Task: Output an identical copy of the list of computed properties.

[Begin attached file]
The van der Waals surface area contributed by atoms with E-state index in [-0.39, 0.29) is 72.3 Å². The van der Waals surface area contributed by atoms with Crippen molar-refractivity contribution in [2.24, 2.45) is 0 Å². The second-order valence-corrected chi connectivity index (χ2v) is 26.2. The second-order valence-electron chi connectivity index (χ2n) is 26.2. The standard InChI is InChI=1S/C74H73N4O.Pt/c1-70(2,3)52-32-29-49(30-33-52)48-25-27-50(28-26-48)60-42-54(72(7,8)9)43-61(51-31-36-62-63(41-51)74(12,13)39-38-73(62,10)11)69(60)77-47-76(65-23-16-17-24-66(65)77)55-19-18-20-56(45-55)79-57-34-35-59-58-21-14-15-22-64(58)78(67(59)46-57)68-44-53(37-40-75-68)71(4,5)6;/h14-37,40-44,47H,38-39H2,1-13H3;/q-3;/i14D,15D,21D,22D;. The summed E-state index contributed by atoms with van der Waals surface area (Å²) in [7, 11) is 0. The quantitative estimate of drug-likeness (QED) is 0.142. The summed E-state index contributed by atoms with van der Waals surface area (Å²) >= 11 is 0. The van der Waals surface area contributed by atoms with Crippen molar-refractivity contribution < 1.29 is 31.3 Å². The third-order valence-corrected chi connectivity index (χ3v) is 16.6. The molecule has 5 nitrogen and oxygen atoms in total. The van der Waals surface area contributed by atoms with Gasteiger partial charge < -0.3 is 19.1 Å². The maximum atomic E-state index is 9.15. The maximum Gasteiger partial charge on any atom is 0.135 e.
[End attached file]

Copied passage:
The van der Waals surface area contributed by atoms with E-state index in [-0.39, 0.29) is 72.3 Å². The van der Waals surface area contributed by atoms with Crippen molar-refractivity contribution in [2.24, 2.45) is 0 Å². The second-order valence-corrected chi connectivity index (χ2v) is 26.2. The second-order valence-electron chi connectivity index (χ2n) is 26.2. The standard InChI is InChI=1S/C74H73N4O.Pt/c1-70(2,3)52-32-29-49(30-33-52)48-25-27-50(28-26-48)60-42-54(72(7,8)9)43-61(51-31-36-62-63(41-51)74(12,13)39-38-73(62,10)11)69(60)77-47-76(65-23-16-17-24-66(65)77)55-19-18-20-56(45-55)79-57-34-35-59-58-21-14-15-22-64(58)78(67(59)46-57)68-44-53(37-40-75-68)71(4,5)6;/h14-37,40-44,47H,38-39H2,1-13H3;/q-3;/i14D,15D,21D,22D;. The summed E-state index contributed by atoms with van der Waals surface area (Å²) in [7, 11) is 0. The quantitative estimate of drug-likeness (QED) is 0.142. The summed E-state index contributed by atoms with van der Waals surface area (Å²) >= 11 is 0. The van der Waals surface area contributed by atoms with Crippen molar-refractivity contribution < 1.29 is 31.3 Å². The third-order valence-corrected chi connectivity index (χ3v) is 16.6. The molecule has 5 nitrogen and oxygen atoms in total. The van der Waals surface area contributed by atoms with Gasteiger partial charge < -0.3 is 19.1 Å². The maximum atomic E-state index is 9.15. The maximum Gasteiger partial charge on any atom is 0.135 e.